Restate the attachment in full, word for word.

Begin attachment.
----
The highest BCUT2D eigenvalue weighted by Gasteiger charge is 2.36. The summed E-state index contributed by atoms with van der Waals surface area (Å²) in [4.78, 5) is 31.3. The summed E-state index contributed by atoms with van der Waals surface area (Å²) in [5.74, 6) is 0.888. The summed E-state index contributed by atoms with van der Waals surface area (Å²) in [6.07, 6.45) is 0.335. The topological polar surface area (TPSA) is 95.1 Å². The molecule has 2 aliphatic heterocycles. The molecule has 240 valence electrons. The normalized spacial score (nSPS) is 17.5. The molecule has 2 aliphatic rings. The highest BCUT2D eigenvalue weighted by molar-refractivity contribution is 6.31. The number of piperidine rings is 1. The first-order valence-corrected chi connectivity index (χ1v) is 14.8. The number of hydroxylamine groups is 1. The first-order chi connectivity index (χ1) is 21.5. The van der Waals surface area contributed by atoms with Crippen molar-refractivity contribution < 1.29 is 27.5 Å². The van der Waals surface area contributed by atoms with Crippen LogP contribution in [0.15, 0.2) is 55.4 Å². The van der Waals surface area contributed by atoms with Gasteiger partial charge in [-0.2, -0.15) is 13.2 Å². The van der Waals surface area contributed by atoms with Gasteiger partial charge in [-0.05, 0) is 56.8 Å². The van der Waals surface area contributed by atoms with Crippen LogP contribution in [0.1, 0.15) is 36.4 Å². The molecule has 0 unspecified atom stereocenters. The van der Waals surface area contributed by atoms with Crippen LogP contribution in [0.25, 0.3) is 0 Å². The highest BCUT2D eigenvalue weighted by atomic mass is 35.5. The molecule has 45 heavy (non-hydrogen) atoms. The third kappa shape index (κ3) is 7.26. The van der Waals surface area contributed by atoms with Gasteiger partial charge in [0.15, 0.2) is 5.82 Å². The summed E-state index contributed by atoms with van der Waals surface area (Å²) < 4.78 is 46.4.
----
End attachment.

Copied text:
The highest BCUT2D eigenvalue weighted by Gasteiger charge is 2.36. The summed E-state index contributed by atoms with van der Waals surface area (Å²) in [4.78, 5) is 31.3. The summed E-state index contributed by atoms with van der Waals surface area (Å²) in [5.74, 6) is 0.888. The summed E-state index contributed by atoms with van der Waals surface area (Å²) in [6.07, 6.45) is 0.335. The topological polar surface area (TPSA) is 95.1 Å². The molecule has 2 aliphatic heterocycles. The molecule has 240 valence electrons. The normalized spacial score (nSPS) is 17.5. The molecule has 2 aliphatic rings. The highest BCUT2D eigenvalue weighted by molar-refractivity contribution is 6.31. The number of piperidine rings is 1. The first-order valence-corrected chi connectivity index (χ1v) is 14.8. The number of hydroxylamine groups is 1. The first-order chi connectivity index (χ1) is 21.5. The van der Waals surface area contributed by atoms with Crippen molar-refractivity contribution < 1.29 is 27.5 Å². The van der Waals surface area contributed by atoms with Crippen LogP contribution in [0.15, 0.2) is 55.4 Å². The van der Waals surface area contributed by atoms with Gasteiger partial charge in [-0.2, -0.15) is 13.2 Å². The van der Waals surface area contributed by atoms with Gasteiger partial charge in [-0.05, 0) is 56.8 Å². The van der Waals surface area contributed by atoms with Crippen LogP contribution in [0.1, 0.15) is 36.4 Å². The molecule has 0 unspecified atom stereocenters. The van der Waals surface area contributed by atoms with Crippen LogP contribution in [0.25, 0.3) is 0 Å². The highest BCUT2D eigenvalue weighted by atomic mass is 35.5. The molecule has 45 heavy (non-hydrogen) atoms. The third kappa shape index (κ3) is 7.26. The van der Waals surface area contributed by atoms with Gasteiger partial charge in [0.15, 0.2) is 5.82 Å². The summed E-state index contributed by atoms with van der Waals surface area (Å²) < 4.78 is 46.4.